Results from another medical condition or as a result of tx causing elevated glucose Cushing syndrome Hyperthyroidism Pancreatitis Cystic fibrosis Hemochromotosis Parenteral nutrition What about medications? Corticosteroids Phenytoin Thiazides Antipsychotics-clozapine

11 Nursing Assessment Prediabetes Gestational Nursing Assessment
No s/s Impaired glucose tolerance or fasting glucose If 2 hr OGTT levels mg/dL Fasting BG levels are mg/dL Long term damage occurring-like what? Type I DM Polydipsia Polyuria Polyphagia Weakness, fatigue Weight loss Ketoacidosis most common in type 1 Type II DM Fatigue Recurrent infections, vaginal yeast or candidal infections Prolonged wound healing Weight gain Visual changes Why all the changes? Gestational Diabetes Typically resolves within 6 weeks of delivery Gestational

12 Interprofessional Care
Reduce symptoms Promote well-being Prevent complications form hyperglycemia or hypoglycemia Prevent or delay onset and progression of long term complications. Goals are more likely to be met when BG is stable and near normal levels. Requires daily decisions about nutrition, BG, medication, and exercise. Include the patient in decisions and care

13 Pharmacology Pharmacology 3 major types of glucose lowering agents
Insulin (exogenous) OA-Oral agents Non-insulin injectable agents Insulin Bolus -uses rapid or short acting insulin before meals Basal-intermediate or long acting Optimal glucose before meals mg/dL

14 Insulins Drug Therapy-lists insulins-p. 1125 Onset p.1126
Meal-time insulin-15 minutes (most closely resembles natural insulin secretion in response to meals) Rapid (Onset 10-30) Meal within 15minutes Lispro Aspart Glulisine Short (Onset min) Regular Intermediate (Onset hours) NPH Long acting ( hours) Glargine Detemir Combination Therapy NPH/Reg 70/30 NPH/Reg 50/50 More concentrated Insulin Toujeo U-300 (Insulin glargine) Humulin R U-500 Inhaled Insulin (Onset minutes) Affrezza-Not recommended for DKA, in pts that smoke, copd, or asthma-bronchospasm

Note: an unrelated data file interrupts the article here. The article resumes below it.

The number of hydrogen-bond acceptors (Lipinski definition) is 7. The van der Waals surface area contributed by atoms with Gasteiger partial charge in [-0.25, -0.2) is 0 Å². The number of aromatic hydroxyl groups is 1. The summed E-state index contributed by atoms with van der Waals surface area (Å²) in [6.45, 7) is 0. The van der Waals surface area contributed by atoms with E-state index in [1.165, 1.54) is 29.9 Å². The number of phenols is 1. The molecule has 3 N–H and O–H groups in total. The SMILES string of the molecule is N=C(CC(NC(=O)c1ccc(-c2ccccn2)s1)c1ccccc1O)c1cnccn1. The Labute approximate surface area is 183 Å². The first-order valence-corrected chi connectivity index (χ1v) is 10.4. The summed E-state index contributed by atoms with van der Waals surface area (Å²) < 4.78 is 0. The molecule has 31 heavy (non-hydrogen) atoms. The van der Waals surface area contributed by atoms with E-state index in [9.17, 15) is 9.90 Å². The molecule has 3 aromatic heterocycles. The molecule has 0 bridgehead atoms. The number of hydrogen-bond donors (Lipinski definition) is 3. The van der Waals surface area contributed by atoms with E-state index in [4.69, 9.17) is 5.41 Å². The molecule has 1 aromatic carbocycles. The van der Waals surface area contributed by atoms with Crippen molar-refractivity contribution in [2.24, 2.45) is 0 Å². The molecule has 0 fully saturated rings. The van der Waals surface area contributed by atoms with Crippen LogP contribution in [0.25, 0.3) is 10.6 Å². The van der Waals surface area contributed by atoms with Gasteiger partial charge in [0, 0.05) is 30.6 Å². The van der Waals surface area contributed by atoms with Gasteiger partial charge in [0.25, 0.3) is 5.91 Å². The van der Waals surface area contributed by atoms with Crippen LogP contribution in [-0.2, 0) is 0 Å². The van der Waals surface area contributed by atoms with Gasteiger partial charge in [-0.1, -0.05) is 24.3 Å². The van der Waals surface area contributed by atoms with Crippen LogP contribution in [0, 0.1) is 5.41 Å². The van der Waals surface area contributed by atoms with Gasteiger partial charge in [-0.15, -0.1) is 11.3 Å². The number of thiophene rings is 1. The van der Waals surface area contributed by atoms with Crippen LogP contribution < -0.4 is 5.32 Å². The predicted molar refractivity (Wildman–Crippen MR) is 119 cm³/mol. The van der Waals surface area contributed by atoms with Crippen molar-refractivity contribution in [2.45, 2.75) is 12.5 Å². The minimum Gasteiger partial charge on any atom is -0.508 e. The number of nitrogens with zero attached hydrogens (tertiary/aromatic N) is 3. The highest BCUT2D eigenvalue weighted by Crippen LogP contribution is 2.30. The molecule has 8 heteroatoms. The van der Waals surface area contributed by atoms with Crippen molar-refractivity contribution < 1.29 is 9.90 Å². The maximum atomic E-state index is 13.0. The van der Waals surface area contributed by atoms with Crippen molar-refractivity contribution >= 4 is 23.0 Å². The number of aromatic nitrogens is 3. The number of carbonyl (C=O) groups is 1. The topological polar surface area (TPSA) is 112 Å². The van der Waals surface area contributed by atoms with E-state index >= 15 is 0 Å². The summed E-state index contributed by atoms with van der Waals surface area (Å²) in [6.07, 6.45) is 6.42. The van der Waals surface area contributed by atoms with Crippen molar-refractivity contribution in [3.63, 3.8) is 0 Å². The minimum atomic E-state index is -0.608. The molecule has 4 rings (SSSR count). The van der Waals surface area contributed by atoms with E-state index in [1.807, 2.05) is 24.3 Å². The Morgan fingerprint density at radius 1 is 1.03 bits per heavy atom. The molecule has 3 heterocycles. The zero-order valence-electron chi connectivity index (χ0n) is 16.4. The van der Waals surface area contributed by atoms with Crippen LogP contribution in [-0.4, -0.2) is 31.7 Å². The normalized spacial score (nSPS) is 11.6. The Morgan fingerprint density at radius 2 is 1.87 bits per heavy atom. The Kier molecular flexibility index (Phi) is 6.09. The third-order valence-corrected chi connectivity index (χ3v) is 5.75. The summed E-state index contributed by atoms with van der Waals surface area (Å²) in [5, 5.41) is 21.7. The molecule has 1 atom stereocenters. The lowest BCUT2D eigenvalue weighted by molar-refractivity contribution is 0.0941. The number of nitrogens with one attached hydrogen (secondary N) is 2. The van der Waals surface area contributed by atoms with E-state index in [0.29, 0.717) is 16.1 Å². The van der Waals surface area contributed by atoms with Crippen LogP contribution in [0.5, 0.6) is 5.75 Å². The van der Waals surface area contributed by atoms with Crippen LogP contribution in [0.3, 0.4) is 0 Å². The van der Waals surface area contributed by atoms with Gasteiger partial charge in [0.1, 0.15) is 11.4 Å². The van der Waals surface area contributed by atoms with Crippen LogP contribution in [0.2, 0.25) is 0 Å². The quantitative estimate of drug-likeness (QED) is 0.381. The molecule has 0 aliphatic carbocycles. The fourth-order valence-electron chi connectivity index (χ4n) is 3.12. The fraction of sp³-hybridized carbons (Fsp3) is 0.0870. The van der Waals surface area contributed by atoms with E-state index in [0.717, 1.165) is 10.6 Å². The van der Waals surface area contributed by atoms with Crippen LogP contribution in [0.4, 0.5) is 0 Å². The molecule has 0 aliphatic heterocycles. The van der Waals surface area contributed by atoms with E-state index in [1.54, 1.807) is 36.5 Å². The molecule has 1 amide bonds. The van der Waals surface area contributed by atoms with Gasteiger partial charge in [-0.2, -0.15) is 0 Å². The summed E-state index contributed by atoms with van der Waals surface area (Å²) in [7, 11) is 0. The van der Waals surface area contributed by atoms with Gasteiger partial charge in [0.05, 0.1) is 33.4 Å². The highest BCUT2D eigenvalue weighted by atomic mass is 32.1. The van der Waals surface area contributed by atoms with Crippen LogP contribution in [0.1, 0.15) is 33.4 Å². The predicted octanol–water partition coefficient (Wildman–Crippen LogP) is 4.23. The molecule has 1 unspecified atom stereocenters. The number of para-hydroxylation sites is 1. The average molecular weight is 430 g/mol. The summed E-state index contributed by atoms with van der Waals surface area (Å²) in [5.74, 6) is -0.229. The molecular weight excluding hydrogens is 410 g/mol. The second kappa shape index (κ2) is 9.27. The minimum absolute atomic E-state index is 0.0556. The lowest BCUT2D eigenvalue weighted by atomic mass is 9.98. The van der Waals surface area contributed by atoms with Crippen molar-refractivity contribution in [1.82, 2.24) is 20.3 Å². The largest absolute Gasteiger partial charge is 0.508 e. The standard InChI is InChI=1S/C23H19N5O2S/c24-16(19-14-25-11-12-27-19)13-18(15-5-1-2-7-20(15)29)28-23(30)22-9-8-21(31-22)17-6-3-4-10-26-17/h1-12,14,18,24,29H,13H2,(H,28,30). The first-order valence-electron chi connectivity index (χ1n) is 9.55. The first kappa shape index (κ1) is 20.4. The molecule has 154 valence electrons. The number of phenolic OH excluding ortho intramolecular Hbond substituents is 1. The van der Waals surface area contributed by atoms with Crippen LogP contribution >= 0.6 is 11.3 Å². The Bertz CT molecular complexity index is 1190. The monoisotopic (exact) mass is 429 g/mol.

15 Insulin Pump Insulin Pump Continuous subcutaneous infusion
Use rapid acting insulin-loaded in reservoir or cartridge and connected by plastic catheter inserted into sq tissue Programmed to deliver rapid acting insulin 24 hrs/day (basal rate) Can be temporarily increased or decreased depending on carbs, activity, illness, preprandial or postprandial glucose levels Drug Therapy-oral and noninsulin injectables Table 48-7, p. 1131 What about herbal supplements- a-lipoic acid, cinnamon, chromium, garlic, ginseng, (may affect blood glucose)

16 Complications of Insulin Therapy
Allergic reactions-inflammatory Urticaria Anaphylactic d/t zinc or protamine used as preservative-latex rubber stoppers? Lypodystrophy -atrophy-wasting indentation Hypertrophy-thickening sq tissue-avoid 6mths Hyperglycemia-am Somoygi-high dose insulin-low night-time BG-rebounds in am because of counterregulatory hormones Check BG between 2-4am for hyoglycemia Reduce nighttime insulin Dawn Phenomenon-hyperglycemia 2-4am Increase insulin Insulin Storage Insulin storage 4 wks room temp Avoid exposure to direct sunlight May prefill syringes with 2 diff insulin-good for 1 wk when refrigerated One type of insulin-30 days

17 Patient Teaching-Insulin